Arts & Culture

“He knew she was right, but didn’t care to relate his own life to her very egocentric observations. Her life had already become quite disenchanted, and Charlotte knew that for Teddy, it was only a matter of time; she hated that he got to be away, but loved the freedom he had.”

~from “Teddy Madison”
by Gregory Montagnino

Gregory Montagnino wears many hats, some of which he’s designed himself. As an author, clothing designer, teacher, event planner and host, this week’s Portrait is a jack of all trades, with a Master’s degree to boot.


Before Terry Brennan’s Tribe of Fools brings “Magdalene” to the stages of the Adrienne Theatre April 6-22 with its quietly enlightened and gnostic gospels-inspired take on the 13th apostle, consider the company Tribe of Fools is keeping.

Since 2003, Tribe of Fools (ToF) has not only been Philly’s most breathlessly athletic, movement-oriented and kinetic assayer of incendiary theater, tackling tales of sexual identity, power dynamics, gender position, neighborhood politics and family, but the troupe is also one of the city’s LGBTQ-friendliest. Themes of machismo and sexual preference weave their way into ToF pieces such as 2011’s “Heavy Metal Dance Fag” and 2014’s “Two Street.”


When it was announced that Roseanne Barr would be reviving her eponymous sitcom from 20 years ago, the response from both mainstream media and social media was to focus on her politics, zeroing in on the fact that the controversial comedian had revealed that she voted for Donald Trump. Her namesake character in the sitcom reboot is also portrayed as a Trump supporter. The show is already renewed for a second season.           

PEACE, LOVE & HIP-HOP: Hip-hop collective Arrested Development burst onto the scene in the early 1990s, deep in the throes of bombastic gangsta rap, with a positive, socially conscious vibe, message and worldview that sold millions of records and won them a Grammy Award for Best New Artist. Now the group is back, on the road and celebrating the 25th anniversary of their debut album, “3 Years, 5 Months and 2 Days in the Life Of…” with a performance 8:30 p.m. April 13 at World Café Live, 3025 Walnut St. For more information or tickets, call 215-222-1400.

 “Gemini” is writer/director Aaron Katz’s cool, seductive L.A. noir with a queer twist.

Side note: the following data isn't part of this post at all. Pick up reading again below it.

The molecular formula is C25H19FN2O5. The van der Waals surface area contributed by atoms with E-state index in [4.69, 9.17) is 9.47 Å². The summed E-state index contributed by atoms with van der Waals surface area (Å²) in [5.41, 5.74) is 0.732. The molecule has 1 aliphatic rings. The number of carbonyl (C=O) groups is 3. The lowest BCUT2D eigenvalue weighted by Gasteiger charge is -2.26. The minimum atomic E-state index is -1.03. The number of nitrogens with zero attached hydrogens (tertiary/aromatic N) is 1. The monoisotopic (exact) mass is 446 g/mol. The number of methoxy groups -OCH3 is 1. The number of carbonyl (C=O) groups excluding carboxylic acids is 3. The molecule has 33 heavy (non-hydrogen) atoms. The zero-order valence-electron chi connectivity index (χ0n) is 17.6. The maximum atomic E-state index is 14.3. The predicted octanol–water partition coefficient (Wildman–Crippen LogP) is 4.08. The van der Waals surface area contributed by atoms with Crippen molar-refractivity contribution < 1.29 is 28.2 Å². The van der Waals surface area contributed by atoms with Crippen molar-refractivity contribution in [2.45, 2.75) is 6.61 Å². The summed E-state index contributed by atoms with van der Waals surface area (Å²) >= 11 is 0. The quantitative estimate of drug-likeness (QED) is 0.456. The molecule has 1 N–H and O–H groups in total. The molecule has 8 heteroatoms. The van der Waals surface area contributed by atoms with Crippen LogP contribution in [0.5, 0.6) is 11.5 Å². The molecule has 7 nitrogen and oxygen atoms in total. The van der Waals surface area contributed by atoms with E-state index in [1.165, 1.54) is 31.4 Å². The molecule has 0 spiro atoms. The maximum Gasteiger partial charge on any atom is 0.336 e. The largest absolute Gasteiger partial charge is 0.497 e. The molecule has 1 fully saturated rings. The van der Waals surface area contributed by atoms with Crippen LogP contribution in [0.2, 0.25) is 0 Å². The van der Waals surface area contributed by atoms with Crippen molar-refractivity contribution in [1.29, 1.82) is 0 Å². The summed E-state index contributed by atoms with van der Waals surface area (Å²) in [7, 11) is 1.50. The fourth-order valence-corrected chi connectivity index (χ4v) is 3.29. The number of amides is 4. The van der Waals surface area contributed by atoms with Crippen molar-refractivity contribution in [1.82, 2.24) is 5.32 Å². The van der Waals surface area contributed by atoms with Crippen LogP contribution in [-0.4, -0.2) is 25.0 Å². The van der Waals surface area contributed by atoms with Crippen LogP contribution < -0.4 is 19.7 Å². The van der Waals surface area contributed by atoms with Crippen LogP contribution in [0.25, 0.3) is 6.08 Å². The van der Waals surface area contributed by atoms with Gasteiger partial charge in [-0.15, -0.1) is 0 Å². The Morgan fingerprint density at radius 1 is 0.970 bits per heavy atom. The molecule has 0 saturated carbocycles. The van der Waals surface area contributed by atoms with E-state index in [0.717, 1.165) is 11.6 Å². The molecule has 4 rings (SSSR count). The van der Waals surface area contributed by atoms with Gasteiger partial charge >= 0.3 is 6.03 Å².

In this nifty film, which opens April 6 at the Ritz Bourse in Philadelphia and at the AMC in Voorhees, N.J., Jill (Lola Kirke), a personal assistant to in-demand actress Heather (Zoë Kravitz), becomes the suspect in a murder. But “Gemini” is not really about what it’s about — meaning, the “whodunit” element of the story is really just an excuse for Katz to tease the audience while also displaying gorgeous visuals and a dry, wry sense of humor.

MELLOW/DRAMATIC: New Zealand’s award-winning international electropop singing star, Lorde, comes to town as part of her Melodrama World Tour, 7:30 p.m. April 2 at Wells Fargo Center, 3601 S. Broad St. For more information or tickets, call 215-389-9543.

The fantastic French drama “The Workshop,” opening April 6 at the Ritz at the Bourse, is cowritten by out gay writer Robin Campillo, a longtime collaborator of director/cowriter Laurent Cantet. Their film depicts the intense relationship that develops between mystery writer Olivia Déjazet (Marina Foïs) and Antoine (Matthieu Lucci), a student in her summer workshop. Antoine’s radical ideas — as well as his candid remarks and actions — cause friction in and outside the workshop. But this mysterious young man is also quite alluring to Olivia.

Campillo, who made the staggering ACT-UP drama “BPM” last year, chatted via WhatsApp with the Philadelphia Gay News about his new film.

Billy Stritch is so many things that it’s difficult to figure where to start in conversation. Along with composing platinum-plated accidental hits for Reba McEntire and Patti LaBelle (the same song, “Does He Love You?”) and other sophisticated tunes that could belong in the Great American Songbook, Stritch has famously played piano and arranged material for Liza Minnelli.

  Mainly though, he’s an inventive singing, piano-banging interpretive artist whose reputation places him high atop the cabaret mountain. Before he hits Dino’s Backstage & the Celebrity Room in Glenside (March 30-31) along with cabaret avatar Marilyn Maye, Stritch called PGN from San Francisco to discuss his new show, a career composing for famous women and what makes a good collaborator.

Philadelphia’s Rachel Dispenza and Lauren DeLucca, the dry wry local punk duo Coping Skills, are a non-binary force (Dispenza is genderfluid; DeLucca is agender; both use they/them pronouns) in their daily lives. When it comes to their work — albums such as “Relatable Web Content,” and “Worst New Music,” — it is a wearily humorous, monotone vocal world filled with death, taxes, college loans, weather, religion, us

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